This brittle, buttery tart — a giant shortbread of sorts — originates from Mantua, in Lombardy. 






Skill level

Average: 3.8 (9 votes)

The reason why it found its way into a Venetian cookbook is, well, mostly because I love it. The second reason is proximity: Mantua is only a few miles from the border of Veneto. The area shares a similar landscape and a culinary repertoire to that of its neighbouring region, with constant cultural-culinary exchanges happening between the two. 

Literally meaning ‘big crumbly one’, sbrisolona is a tart of humble provenance. Its modest ingredients consist of nothing more than polenta, flour, butter, sugar and just one precious egg. Hazelnuts were included in the original recipe, but modern adaptations call for almonds.

Sbrisolona is extremely simple to recreate at home. Traditionally served in chunks at the end of the meal, with coffee or grappa (or coffee ‘corrected’ with grappa), sbrisolona is equally good on its own or with a dollop of mascarpone cream {get Necchio's mascarpone recipe here). If you feel like embracing the Italian habit of eating biscuits for breakfast, this tart serves the purpose well, whether dipped in a steamy cup of caffelatte or crumbled in a bowl of cold milk and enjoyed like the sweetest of morning cereal.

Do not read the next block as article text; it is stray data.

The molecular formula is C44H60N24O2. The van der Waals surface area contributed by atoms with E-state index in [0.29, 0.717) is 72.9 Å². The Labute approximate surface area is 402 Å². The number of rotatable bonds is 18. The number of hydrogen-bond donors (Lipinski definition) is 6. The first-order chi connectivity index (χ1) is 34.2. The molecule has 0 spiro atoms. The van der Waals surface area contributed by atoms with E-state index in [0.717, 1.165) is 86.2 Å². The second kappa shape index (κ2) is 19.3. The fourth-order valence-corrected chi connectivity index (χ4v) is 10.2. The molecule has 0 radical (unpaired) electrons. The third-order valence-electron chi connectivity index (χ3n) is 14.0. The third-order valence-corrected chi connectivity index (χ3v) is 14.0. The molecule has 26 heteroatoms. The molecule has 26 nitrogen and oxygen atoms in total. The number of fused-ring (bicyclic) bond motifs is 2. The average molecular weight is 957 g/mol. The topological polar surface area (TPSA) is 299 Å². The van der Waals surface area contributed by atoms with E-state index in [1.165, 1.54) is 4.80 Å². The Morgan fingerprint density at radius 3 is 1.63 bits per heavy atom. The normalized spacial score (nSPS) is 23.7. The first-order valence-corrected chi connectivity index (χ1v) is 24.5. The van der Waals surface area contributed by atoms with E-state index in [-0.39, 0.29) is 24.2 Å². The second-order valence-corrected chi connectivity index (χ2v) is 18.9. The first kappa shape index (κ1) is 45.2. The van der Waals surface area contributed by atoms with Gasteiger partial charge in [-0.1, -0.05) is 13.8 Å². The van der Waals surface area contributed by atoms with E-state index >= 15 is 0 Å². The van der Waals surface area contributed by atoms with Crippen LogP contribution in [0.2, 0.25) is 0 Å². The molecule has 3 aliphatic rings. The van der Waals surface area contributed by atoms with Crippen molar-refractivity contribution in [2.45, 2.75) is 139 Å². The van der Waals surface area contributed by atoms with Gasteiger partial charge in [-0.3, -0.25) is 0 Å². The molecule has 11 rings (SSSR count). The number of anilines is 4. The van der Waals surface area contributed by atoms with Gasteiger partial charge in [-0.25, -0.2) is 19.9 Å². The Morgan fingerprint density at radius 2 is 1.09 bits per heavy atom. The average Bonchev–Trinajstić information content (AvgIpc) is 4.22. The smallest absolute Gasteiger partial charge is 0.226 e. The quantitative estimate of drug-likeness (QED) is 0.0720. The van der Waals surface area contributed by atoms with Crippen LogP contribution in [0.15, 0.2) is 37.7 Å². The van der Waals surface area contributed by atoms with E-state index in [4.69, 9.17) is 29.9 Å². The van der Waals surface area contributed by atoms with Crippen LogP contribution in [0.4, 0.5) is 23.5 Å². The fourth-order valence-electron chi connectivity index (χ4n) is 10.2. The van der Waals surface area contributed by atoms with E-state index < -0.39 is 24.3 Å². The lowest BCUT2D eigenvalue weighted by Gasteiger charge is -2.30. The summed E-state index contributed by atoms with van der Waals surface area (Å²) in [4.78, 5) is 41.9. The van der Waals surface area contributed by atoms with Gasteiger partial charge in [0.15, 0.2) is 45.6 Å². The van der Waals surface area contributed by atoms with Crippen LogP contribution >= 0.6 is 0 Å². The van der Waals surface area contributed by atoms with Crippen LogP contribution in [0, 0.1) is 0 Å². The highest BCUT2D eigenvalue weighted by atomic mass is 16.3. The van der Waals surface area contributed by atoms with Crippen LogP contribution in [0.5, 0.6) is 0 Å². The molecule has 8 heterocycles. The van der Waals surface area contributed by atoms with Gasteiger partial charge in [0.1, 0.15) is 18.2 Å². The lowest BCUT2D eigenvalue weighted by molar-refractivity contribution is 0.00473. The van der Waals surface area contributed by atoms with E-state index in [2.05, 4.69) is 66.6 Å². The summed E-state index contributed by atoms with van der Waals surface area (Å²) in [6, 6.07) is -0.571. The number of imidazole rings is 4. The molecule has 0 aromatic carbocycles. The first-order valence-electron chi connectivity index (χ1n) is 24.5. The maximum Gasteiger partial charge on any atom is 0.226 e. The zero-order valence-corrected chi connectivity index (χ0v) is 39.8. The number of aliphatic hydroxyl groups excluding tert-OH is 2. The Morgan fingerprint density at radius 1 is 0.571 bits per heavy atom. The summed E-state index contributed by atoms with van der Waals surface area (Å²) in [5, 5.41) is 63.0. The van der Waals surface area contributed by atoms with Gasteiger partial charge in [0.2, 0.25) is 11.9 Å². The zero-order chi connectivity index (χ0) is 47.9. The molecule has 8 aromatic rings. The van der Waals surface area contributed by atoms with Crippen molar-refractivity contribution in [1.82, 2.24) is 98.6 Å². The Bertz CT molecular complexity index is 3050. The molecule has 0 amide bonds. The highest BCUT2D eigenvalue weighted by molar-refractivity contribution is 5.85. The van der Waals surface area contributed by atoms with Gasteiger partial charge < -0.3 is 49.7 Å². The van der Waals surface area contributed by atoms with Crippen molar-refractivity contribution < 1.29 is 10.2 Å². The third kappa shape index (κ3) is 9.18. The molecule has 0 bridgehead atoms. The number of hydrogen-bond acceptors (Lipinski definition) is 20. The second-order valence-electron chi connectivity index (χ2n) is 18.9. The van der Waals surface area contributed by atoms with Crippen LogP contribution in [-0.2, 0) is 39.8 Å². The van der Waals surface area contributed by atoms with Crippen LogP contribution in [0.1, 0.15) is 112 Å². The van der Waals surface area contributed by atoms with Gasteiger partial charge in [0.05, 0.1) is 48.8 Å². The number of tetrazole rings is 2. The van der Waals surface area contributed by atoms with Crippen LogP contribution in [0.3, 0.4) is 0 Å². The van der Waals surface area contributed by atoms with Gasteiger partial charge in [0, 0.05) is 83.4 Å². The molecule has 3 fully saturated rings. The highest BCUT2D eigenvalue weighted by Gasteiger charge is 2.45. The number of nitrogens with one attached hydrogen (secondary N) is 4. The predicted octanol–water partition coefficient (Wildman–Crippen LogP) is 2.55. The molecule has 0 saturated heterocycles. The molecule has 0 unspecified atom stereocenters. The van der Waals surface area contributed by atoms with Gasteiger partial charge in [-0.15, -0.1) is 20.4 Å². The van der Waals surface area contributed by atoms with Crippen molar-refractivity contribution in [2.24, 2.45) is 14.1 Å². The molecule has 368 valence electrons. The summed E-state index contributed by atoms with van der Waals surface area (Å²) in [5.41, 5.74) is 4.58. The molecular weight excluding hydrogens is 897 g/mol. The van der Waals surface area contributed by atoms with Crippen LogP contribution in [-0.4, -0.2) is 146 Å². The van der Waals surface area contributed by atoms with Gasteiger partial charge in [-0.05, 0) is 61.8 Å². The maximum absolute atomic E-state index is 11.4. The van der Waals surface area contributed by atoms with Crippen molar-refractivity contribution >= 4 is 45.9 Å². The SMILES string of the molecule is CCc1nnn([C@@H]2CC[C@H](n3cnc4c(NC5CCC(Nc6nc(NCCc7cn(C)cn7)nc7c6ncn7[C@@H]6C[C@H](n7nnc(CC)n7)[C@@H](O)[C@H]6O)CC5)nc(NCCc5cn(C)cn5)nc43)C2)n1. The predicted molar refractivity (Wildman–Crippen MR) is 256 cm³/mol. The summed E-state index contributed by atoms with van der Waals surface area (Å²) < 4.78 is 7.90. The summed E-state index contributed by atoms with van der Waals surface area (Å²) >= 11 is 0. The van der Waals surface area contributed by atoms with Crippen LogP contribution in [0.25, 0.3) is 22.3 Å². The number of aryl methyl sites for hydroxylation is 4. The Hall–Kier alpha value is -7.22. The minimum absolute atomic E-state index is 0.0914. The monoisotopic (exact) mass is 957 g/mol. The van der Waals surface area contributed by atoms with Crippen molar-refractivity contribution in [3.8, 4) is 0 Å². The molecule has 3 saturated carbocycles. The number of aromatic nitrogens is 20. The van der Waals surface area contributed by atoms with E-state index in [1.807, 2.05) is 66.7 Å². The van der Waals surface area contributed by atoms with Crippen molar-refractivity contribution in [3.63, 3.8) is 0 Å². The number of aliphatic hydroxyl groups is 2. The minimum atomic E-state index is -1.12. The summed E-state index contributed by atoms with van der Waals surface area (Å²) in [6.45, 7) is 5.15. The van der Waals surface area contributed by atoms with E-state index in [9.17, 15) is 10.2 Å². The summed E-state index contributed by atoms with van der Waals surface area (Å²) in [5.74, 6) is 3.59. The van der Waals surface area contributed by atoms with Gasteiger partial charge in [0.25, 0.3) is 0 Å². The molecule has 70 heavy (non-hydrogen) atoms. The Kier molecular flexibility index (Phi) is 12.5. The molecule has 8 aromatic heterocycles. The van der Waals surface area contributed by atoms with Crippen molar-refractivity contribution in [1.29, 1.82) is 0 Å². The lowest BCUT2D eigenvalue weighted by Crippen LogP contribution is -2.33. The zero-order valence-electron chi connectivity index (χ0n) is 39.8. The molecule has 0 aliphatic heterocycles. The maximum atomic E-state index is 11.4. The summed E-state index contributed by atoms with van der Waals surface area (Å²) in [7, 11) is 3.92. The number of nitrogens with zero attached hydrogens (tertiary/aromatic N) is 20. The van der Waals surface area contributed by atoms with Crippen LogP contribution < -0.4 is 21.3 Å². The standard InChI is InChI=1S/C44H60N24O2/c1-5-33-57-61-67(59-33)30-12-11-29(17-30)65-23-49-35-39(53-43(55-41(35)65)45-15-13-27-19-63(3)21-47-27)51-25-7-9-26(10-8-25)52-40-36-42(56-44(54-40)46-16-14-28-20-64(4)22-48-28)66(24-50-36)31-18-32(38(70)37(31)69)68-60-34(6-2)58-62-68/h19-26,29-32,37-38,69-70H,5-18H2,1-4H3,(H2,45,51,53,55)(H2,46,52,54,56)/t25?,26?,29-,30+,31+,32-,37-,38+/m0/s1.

• 100 g (heaped ¾ cup) plain flour, sifted
  • 100 g (⅔ cup) fine polenta (such as Fioretto)
  • 100 g (scant ½ cup) caster sugar, plus more for sprinkling
  • Pinch of fine-grain sea salt
  • Finely grated zest of 1 unwaxed lemon
  • 100 g (⅓ cup + 1½ tbsp) unsalted butter, softened, plus more for the tin
  • 1 egg yolk
  • 100 g (½ cup) whole skin-on almonds (or use 50 g (¼ cup) almonds and 50 g (¼ cup) whole hazelnuts)

Cook's notes

Oven temperatures are for conventional; if using fan-forced (convection), reduce the temperature by 20˚C. | We use Australian tablespoons and cups: 1 teaspoon equals 5 ml; 1 tablespoon equals 20 ml; 1 cup equals 250 ml. | All herbs are fresh (unless specified) and cups are lightly packed. | All vegetables are medium size and peeled, unless specified. | All eggs are 55-60 g, unless specified.


Refrigeration time: 1 hour

In a large bowl, combine the flour, polenta, sugar, salt and lemon zest. Using your fingers, work the butter and the egg yolk into the flour mix until you have a coarse, crumbly mixture. Add the almonds and knead them in.

Grease a 23cm (9 inch) tart tin with butter. Lay the crumbs in the tin evenly and press them down lightly to make them stick to each other and the tin, but without flattening them — the surface should be craggy rather than smooth. Wrap in cling film and refrigerate for 1 hour. 

Preheat the oven to 160°C (320°F / gas mark 3). Bake the tart for 40 minutes, or until deep golden on the surface. Sprinkle with sugar and bake for a further 10 minutes. Remove from the oven and allow to cool completely before serving, broken into chunks.


Recipe from Veneto: Recipes from an Italian Country Kitchen by Valeria Necchio, Guardian Faber, hb, $39.99.